PORTSMOUTH — City Manager John Bohenko said the city has asked the U.S. Air Force to “explore treatment options” for the “contaminant of emerging concern” that has already closed one city-owned well and could threaten two others.
“We’ve asked the Air Force to pay for it,” Bohenko said in an interview this week about the contaminant that closed the city-owned Haven well at the Pease International Tradeport. “We’re also going to ask the Air Force to pay for 10 years of operating maintenance.”
His comments came a week after Scott Hilton, project manager for the state Department of Environmental Services’ Pease Superfund site, said the move to shut off the Haven well means it’s now more likely the contamination that closed that well could travel to other wells. “Now that the Haven well is shut off, we are concerned about the impact of the contamination flowing to the southern well field,” Hilton said Friday.
The field, which is located under the transportation center at the tradeport, is the site of the Smith and Harrison wells.
City officials closed down the Haven well last May after the Air Force tested the well and found levels of perfluorooctane sulfonic acid (PFOS) 10 times higher than the Environmental Protection Agency’s Provisional Health Advisory, Hilton said. The EPA has classified PFOS as a “contaminant of emerging concern” because of its potential harm to people. PFOS are a class of chemicals known as PFCs, or perfluorochemicals, according to state officials.
Testing done on the Smith and Harrison wells have found the presence of PFCs, Hilton said, but at levels below the Provisional Health Advisory.
Deputy Department of Public Works Director Brian Goetz stressed, as Hilton did, that all the wells are surrounded by sentry wells that are repeatedly tested and monitored so they can track where the contamination is and if it’s moving.
But Goetz, in an April 24 memo to Air Force and other officials, acknowledged the threat of migration exists.
“We are not certain at this point what future regulations may be with respect to these contaminants and also are not sure that migration of the higher level contaminants from the Haven Well may move toward our remaining wells and cause PFC levels to increase on those sources,” Goetz said in the memo. “If so, we want to be prepared to implement treatment.”
He referenced a pilot treatment program for PFCs being used in New Jersey and asked the Air Force “to investigate treatment options,” but he does not ask for the Air Force to pay for the treatment in the memo.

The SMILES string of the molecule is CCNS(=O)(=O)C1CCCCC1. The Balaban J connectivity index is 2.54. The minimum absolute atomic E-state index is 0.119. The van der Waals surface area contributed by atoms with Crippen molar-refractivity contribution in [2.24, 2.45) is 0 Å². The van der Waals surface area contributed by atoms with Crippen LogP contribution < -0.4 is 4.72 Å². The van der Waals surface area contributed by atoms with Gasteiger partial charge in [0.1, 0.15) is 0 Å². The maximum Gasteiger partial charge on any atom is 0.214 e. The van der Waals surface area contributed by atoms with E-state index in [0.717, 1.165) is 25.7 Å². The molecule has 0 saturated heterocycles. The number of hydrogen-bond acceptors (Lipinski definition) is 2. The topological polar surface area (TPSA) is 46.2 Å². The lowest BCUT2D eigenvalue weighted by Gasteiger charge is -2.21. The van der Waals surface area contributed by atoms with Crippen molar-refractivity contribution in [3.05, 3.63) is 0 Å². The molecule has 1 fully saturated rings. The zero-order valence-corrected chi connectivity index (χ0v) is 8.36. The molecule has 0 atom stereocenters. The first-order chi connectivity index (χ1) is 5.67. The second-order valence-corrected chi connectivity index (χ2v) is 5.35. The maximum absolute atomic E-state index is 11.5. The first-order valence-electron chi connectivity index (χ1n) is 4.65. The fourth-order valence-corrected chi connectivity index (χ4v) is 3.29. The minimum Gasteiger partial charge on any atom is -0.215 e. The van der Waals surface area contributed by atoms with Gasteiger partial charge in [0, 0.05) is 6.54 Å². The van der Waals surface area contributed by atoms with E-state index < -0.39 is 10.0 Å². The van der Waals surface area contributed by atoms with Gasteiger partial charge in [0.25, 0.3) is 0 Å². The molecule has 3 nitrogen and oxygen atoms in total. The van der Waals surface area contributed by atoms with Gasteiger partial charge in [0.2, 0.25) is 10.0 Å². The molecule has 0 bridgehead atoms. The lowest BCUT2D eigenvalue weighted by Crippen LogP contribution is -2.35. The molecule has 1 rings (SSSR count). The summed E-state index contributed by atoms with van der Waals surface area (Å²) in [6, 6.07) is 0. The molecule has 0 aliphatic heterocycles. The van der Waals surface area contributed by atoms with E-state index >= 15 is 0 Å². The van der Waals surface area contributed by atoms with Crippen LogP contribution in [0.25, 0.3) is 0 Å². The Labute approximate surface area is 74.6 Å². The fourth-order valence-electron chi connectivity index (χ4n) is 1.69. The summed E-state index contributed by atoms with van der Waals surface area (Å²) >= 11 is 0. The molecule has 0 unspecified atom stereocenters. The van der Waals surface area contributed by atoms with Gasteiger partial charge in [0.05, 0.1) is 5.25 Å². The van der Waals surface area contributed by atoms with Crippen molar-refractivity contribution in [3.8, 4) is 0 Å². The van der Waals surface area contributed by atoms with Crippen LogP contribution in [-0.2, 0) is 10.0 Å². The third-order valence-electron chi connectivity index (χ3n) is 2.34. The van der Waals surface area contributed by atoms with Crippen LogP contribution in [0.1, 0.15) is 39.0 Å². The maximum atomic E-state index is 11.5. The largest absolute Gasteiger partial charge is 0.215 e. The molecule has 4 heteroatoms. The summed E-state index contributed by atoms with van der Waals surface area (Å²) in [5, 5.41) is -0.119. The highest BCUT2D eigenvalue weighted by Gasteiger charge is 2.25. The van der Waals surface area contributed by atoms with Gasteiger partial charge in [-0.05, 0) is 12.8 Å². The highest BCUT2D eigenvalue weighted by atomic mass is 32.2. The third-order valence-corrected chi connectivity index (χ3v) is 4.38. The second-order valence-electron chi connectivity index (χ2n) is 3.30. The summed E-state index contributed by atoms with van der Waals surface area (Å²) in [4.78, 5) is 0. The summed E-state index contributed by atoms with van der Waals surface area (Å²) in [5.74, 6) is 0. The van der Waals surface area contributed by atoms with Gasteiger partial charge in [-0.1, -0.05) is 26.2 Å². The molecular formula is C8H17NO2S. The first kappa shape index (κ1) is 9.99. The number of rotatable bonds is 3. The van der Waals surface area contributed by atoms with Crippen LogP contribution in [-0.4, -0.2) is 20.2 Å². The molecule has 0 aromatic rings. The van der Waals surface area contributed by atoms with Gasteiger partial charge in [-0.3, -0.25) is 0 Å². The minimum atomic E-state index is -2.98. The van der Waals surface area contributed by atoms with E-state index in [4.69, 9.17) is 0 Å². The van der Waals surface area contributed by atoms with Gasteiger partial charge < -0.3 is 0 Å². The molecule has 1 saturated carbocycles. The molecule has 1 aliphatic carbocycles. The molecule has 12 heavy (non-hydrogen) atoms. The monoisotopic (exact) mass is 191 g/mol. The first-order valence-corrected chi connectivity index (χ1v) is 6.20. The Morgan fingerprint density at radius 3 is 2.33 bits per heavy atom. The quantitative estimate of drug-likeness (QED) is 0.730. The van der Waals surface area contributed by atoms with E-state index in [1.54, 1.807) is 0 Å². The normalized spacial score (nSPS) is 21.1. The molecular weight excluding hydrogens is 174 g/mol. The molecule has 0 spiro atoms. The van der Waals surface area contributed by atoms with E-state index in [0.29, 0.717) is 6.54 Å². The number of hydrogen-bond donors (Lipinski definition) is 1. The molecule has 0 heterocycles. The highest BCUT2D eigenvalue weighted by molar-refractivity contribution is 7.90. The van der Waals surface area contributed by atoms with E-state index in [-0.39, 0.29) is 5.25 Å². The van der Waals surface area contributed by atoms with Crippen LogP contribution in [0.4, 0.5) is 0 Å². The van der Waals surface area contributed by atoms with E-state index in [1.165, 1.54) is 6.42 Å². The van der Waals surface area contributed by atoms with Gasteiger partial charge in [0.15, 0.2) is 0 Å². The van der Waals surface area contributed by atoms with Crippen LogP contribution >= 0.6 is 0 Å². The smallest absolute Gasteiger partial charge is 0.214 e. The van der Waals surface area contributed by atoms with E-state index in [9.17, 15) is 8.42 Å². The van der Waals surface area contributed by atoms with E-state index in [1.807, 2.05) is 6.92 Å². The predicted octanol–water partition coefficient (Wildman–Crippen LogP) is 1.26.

Assistant Mayor Jim Splaine said city officials must work aggressively to get commitments from the Air Force to pay for the clean-up, and the total amount for opening a new well to replace the Haven Well.
“The most important challenge is to make sure our water is safe,” Splaine said.
Andrea Amico, whose two children attend day care at the former Pease Air Force base, sent an e-mail to several city officials a week ago asking them to “please consider shutting down the two remaining wells at Pease.”
“Pease is a Superfund site and there was significant contamination when it was an active Air Force base,” Amico wrote in her e-mail to city officials.
There were 37 different contaminated sites on Pease identified when the Air Force signed an agreement compelling them to pay for the clean-up, according to a copy of an agreement between the state and the Air Force signed in December 1990.
The contaminated sites include six landfills, two fire department training areas, two “construction rubble dumps,” a solvent disposal site, “munitions residue burial site” and a “munitions storage site solvent disposal site,” according to a copy of the agreement.
Splaine said the Air Force “continues to have an obligation here.”
“They’re trying to avoid any obligations they can,” Splaine said.
Bohenko agreed the Air Force should be forced to pay for all clean-up and treatment costs at the former Pease Air Force base.
“We have to negotiate with them, they have their constraints, too,” Bohenko said, but then added, “We believe this is their issue.”
City officials announced in October that they reached a memorandum of agreement with the U.S. Air Force concerning the contamination of the Haven Well.
Deputy City Attorney Suzanne Woodland stated in a memo to Bohenko that the Air Force had agreed to pay the city $154,000 for the initial costs to find a new water supply.
Goetz said last week finding a new well and bringing it online could cost as much as $3 million.
He said Friday it could take “anywhere from two to five years for a new water source to be brought into the system.”
“It is a very involved process to determine sites that have both the quantity and quality of water needed for a public water system,” Goetz said.